The fall is almost over, and the deer season is upon us. With an abnormal increase in the deer population, the chances of hitting a deer in Michigan are among the highest in the US. Statistics ranks us fourth on the deer collision red alert list, with only Montana, Pennsylvania, and South Dakota being deadlier.

Why is the fall the most dangerous deer collision time of the year in Michigan? 

Naturally, deer rut (mate) just before winter and get their fawn late in spring and early summer. With winter fast approaching, breeding hormones pump through the herds sending a 2 million strong Michigan deer population into a breeding frenzy. Therefore, the animals move around carelessly, searching for mates, and the search may as well end up in front of your car in the middle of the highway.

That’s not all; the state manages the deer population through registered deer hunting. In 2020, Michigan issued a record number of hunting licenses to a formidable hunting army of 616,000 deer hunters. However, the figures declined by 4% in 2021, with fewer COVID-19 restrictions giving people a chance to engage in other activities.

Deer hunting flashes out these lovely animals from their uninterrupted forest habitats, increasing the chances of an escaping fawn, buck, or doe finding itself in the middle of the highway. Additionally, with over half a million hunting parties driving through deer-infested areas, there is a high chance that some will run into a deer on a less-known dirt road.

There had been only 3500 deer-vehicle collisions reported by August 2021, and figures are projected to hit over 40000 by the end of the year. Fortunately, these accidents carry a low human fatality rate of 0.4%, with most fatal cases involving motorcycles.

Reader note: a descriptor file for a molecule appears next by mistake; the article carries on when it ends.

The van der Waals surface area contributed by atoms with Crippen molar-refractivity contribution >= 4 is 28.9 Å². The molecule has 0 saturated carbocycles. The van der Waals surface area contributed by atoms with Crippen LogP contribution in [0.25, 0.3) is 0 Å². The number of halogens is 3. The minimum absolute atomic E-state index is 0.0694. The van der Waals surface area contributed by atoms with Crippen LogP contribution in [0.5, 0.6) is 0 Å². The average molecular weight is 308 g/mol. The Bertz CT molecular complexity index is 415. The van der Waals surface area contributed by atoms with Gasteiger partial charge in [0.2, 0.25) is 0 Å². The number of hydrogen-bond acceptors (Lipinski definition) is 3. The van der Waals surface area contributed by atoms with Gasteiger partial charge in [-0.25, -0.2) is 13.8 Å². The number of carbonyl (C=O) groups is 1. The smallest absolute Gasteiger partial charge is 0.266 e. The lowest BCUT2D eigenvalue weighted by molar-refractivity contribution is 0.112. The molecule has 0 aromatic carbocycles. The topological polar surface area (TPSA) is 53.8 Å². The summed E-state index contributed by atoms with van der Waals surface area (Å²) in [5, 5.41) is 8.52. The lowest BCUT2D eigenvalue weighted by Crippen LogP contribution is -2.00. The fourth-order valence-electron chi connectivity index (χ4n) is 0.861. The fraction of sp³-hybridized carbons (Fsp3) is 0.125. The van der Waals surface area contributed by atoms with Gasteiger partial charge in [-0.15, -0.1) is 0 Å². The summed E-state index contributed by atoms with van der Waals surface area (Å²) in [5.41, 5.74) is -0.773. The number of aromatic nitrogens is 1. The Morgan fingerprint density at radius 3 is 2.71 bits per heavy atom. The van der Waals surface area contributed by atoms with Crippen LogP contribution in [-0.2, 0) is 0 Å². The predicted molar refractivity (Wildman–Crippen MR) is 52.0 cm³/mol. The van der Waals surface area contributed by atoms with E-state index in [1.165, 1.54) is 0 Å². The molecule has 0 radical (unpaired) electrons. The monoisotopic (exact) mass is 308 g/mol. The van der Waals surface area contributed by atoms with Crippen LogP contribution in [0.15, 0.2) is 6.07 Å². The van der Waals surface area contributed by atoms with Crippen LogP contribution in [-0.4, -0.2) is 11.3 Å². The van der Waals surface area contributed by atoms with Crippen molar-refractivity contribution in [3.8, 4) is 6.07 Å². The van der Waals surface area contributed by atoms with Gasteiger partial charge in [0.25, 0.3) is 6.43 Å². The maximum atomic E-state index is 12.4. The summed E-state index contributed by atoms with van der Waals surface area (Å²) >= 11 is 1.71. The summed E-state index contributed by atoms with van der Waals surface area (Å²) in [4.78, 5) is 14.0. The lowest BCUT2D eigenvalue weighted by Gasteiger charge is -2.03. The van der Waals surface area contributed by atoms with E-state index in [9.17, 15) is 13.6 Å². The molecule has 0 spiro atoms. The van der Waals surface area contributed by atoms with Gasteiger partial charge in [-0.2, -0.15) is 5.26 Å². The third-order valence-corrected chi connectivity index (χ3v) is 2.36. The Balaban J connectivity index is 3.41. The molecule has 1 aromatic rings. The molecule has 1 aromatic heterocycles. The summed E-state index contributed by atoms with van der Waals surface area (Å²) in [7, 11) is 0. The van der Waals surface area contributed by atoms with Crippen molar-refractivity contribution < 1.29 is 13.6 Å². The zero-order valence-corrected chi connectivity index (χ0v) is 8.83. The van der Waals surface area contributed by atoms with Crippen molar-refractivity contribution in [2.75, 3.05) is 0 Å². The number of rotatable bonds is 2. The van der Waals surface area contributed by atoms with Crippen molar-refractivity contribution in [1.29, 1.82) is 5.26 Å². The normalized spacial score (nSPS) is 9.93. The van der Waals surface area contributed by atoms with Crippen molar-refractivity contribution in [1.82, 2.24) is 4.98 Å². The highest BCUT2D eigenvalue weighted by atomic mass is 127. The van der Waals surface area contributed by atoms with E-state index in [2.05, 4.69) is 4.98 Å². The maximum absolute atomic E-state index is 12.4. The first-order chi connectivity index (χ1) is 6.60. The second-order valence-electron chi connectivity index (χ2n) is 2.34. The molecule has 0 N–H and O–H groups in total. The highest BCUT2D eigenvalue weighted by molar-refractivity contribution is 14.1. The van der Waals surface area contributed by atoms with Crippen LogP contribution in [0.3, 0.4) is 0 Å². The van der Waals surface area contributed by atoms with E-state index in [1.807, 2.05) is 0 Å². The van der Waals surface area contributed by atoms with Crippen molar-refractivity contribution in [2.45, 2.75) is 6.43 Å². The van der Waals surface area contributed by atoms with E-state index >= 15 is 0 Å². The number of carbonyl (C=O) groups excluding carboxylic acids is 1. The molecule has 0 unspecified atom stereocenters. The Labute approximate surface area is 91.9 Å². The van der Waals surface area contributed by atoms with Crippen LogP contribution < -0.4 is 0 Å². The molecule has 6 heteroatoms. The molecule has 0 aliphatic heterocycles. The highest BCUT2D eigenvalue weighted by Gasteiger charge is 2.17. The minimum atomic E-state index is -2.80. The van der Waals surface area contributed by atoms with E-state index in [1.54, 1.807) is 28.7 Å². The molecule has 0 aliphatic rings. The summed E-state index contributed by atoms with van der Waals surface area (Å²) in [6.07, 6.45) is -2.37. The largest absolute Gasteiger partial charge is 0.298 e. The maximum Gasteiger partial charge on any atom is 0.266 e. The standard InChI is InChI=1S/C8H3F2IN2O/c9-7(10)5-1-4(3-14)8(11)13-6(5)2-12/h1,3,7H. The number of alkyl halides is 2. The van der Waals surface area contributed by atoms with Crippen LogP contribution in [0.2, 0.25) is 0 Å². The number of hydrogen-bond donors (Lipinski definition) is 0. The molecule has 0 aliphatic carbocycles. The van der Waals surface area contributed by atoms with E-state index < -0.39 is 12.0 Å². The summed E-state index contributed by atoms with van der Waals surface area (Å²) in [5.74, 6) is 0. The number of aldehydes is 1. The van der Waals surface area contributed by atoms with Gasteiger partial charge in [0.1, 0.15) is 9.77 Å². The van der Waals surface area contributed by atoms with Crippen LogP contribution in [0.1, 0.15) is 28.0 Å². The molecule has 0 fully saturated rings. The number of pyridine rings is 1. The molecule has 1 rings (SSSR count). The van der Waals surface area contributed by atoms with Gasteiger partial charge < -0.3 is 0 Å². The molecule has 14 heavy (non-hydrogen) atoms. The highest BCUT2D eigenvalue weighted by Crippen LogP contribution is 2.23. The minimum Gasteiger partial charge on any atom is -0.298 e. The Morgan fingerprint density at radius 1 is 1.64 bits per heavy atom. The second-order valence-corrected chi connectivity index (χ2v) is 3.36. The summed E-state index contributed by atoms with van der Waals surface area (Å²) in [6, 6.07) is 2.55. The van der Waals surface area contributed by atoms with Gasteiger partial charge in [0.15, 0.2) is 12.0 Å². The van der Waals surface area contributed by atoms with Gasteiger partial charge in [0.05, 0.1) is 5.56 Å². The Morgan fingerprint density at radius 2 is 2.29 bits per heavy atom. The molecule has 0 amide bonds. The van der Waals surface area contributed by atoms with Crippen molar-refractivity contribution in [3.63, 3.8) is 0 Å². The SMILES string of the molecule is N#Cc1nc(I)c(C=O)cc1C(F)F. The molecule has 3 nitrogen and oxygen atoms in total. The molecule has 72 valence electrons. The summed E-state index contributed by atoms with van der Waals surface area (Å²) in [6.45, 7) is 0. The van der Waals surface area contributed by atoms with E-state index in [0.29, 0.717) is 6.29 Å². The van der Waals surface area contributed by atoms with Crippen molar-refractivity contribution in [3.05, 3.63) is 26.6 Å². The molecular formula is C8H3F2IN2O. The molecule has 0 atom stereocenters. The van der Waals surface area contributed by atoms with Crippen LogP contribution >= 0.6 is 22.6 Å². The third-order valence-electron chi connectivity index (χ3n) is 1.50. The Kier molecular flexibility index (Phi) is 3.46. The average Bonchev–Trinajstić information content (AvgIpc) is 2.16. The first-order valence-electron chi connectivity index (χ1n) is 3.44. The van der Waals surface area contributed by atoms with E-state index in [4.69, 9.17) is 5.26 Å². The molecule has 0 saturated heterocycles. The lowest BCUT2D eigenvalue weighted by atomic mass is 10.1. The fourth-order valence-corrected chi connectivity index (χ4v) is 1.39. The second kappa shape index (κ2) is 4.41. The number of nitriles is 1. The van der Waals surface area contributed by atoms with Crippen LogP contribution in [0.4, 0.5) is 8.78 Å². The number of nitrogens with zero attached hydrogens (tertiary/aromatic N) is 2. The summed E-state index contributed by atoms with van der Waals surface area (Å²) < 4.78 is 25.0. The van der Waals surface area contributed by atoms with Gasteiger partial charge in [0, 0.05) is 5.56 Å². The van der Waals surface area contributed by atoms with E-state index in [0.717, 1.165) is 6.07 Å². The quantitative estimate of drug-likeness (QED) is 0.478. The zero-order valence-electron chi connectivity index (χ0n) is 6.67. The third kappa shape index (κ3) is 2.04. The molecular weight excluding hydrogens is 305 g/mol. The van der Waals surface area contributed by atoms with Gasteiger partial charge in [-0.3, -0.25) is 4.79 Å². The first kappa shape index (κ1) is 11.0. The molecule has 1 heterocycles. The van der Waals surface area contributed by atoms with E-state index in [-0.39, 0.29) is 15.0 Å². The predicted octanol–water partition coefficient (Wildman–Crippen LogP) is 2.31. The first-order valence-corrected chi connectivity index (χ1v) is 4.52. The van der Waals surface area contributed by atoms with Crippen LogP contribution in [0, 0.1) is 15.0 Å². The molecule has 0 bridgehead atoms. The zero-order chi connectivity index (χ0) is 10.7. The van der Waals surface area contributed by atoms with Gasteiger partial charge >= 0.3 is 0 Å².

With the least travel restrictions in 2021, the number of deer collisions in the United States is expected to rise as more vehicles are on the roads.

How to avoid hitting a deer in Michigan

  1. Be on the alert for deer herds

Deer form small herds during the rutting season as they migrate across the state. Therefore, if you spot a lone ranger by the roadside, the chances are that its mates are nearby.

  1. Avoid the roads during the deer peak hours

Deer are active at dawn and dusk, and that is when most collisions have been reported. Therefore, it is wise to stay off the road at this time of the day or drive with absolute caution.

  1. Blue is the deer color

Research indicates that deer perceive the blue color best and can spot a blue vehicle approaching and move away. Other colors (especially black and white) are less perceived.

Can my car insurance cover deer collisions?

Indeed! Comprehensive coverage covers all car repairs arising from deer collisions as the Michigan Insurance Law considers these accidents eligible for comprehensive claims. The no-fault policy also includes a Personal Injury Protection (PIP) claim covering all injuries resulting from the accident. However, claim benefits depend on the insurance coverage you have chosen, with only unlimited PIP coverage covering medical bills.

If a deer collision leads to an accident with another vehicle or involves a passenger or a pedestrian, they too may be covered under the PIP protection. Additionally, you may get the trophy animal by applying for a salvage permit through DNR.

Don’t let the deer stop you from venturing outdoors

Enjoy the fall colors with your family and friends by venturing into the woods. If you run into a deer, brake firmly without swerving, pull off the road, and call 911. If the collision causes damages, feel free to reach out to an expert injury attorney at Hakim Law on 855-558-8250 and get your insurance needs handled professionally.

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